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‘Making a Murderer': Would Brendan Dassey’s Conviction Have Been Overturned Without the Series?

”Judges are people too,“ Loyola Law School professor Laurie Levenson tells TheWrap

Following news that U.S. Magistrate Judge William Duffin had overturned the conviction of “Making a Murderer” subject Brendan Dassey, many have praised the Netflix documentary series for its impact on the decision.

But legal experts told TheWrap that it is difficult to determine how much of an influence the series and ensuing media coverage had on Friday’s ruling, especially since the habeas petition for Dassey’s case was filed in Sept. 2014 — more than a year before the series debuted.

“My experience with federal judges is that they’re very careful about having outside influences affect their decisions,” attorney and UC Berkeley adjunct law professor Ramiah Brien said. “Especially in a case like this, I don’t think the judge would want the appearance that he was influenced by something other than what the attorneys were arguing in that brief.”

Brien also added that Duffin’s 91-page ruling was careful to include detailed reasons to support his opinion.

Still, according to Loyola Law School professor Laurie Levenson, the series may have taken an alternate route to impacting the case: further arming Dassey’s attorneys.

“I actually don’t think it’s so much that it influences the judges,” Levenson said. “I think what happens though is that it sort of gives the lawyers more support … so they bring a better, a stronger argument to the court.”

Levenson also doesn’t dismiss the possibility that the hit docu-series could have had a subconscious effect on the judicial powers presiding over the case.

“Judges are not supposed to decide the case based upon the media, but I do think the documentary helped to highlight the real problems with Brendan’s case,” she said. “[The series is] not part of the record, but judges are people too, and so we’ll never know to what extent the publicity about this case influenced the judges.”

“Making a Murderer,” which was written and produced by Moira Demos and Laura Ricciardi, first premiered on Netflix last December and follows the arrest, prosecution, and conviction of Steven Avery and nephew Brendan Dassey for the murder of photographer Teresa Halbach in 2005.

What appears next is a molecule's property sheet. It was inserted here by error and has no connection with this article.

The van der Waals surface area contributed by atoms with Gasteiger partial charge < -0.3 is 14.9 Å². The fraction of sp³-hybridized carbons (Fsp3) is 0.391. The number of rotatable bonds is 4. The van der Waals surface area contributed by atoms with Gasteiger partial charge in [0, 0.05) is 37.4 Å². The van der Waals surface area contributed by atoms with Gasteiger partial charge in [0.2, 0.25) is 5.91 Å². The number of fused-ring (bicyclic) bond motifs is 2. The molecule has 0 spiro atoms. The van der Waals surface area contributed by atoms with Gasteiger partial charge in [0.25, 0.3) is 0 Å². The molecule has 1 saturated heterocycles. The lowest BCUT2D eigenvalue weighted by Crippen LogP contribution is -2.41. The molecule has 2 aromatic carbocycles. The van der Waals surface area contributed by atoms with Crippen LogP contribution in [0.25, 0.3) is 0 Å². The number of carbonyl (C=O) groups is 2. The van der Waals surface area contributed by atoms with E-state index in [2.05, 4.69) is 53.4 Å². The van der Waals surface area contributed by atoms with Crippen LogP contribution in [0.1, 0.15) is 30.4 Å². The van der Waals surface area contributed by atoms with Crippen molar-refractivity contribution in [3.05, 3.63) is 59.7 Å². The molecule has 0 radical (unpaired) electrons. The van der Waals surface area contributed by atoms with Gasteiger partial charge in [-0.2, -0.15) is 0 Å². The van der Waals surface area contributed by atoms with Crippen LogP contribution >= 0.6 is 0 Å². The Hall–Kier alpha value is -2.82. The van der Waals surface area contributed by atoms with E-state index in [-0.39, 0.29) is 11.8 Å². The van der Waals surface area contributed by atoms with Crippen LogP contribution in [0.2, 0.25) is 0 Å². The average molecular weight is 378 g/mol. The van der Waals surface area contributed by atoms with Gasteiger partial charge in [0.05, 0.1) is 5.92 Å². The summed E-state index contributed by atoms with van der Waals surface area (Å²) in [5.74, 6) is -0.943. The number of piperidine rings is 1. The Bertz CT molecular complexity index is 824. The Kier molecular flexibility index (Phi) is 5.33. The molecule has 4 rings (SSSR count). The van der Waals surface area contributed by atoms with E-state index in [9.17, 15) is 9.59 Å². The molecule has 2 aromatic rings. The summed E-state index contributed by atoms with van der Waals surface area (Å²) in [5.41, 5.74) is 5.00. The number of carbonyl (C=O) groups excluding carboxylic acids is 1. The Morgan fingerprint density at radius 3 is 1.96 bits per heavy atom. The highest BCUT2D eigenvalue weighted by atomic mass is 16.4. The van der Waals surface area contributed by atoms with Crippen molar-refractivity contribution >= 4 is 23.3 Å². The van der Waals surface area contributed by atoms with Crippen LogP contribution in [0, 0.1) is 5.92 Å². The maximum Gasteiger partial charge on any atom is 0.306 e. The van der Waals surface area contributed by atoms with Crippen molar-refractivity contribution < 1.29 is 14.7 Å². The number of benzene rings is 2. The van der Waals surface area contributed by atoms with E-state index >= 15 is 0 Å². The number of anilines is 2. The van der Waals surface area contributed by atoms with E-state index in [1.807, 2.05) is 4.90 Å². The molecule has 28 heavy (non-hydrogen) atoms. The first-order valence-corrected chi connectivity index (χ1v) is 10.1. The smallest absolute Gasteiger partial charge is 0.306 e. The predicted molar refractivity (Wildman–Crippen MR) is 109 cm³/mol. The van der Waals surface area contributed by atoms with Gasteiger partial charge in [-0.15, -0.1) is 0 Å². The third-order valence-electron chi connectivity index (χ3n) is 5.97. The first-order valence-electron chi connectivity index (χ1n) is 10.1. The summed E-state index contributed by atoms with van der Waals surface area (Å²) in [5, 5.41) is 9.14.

Throughout the series, viewers are shown evidence from the case and are led to question the handling of both cases by the Manitowoc County Sheriff’s Department and attorneys for the defendants. But particularly in Dassey’s case, the series attempts to show how investigators may have coerced a false confession from the then-16-year-old.

The series, which has been nominated for six Emmys, garnered widespread attention and even prompted a change.org petition addressed to President Barack Obama and Wisconsin Gov. Scott Walker, which called for Avery to be pardoned of the crime. The petition received over 500,000 signatures.

The overturning of Dassey’s conviction on Friday also comes shortly after a retrial for Adnan Syed, the subject of Sarah Koenig’s “Serial” podcast, was ordered in June.

Levenson and Brien agreed that the growing trend in popular media coverage of criminal cases like Dassey and Syed’s has potential benefits for the court system.

Though Brien maintained that it is unlikely “Making a Murderer” directly impacted the decision to grant Dassey’s petition, she said she is hopeful that the docu-series will help bring more attention to similar cases — especially since she estimates only about one to three percent of federal habeas petitions are granted.

“There are a lot of innocent people that give false confessions and end up in prison for a long, long time, so I hope that if [“Making a Murderer”] didn’t influence this decision, it does influence other cases,” Brien said.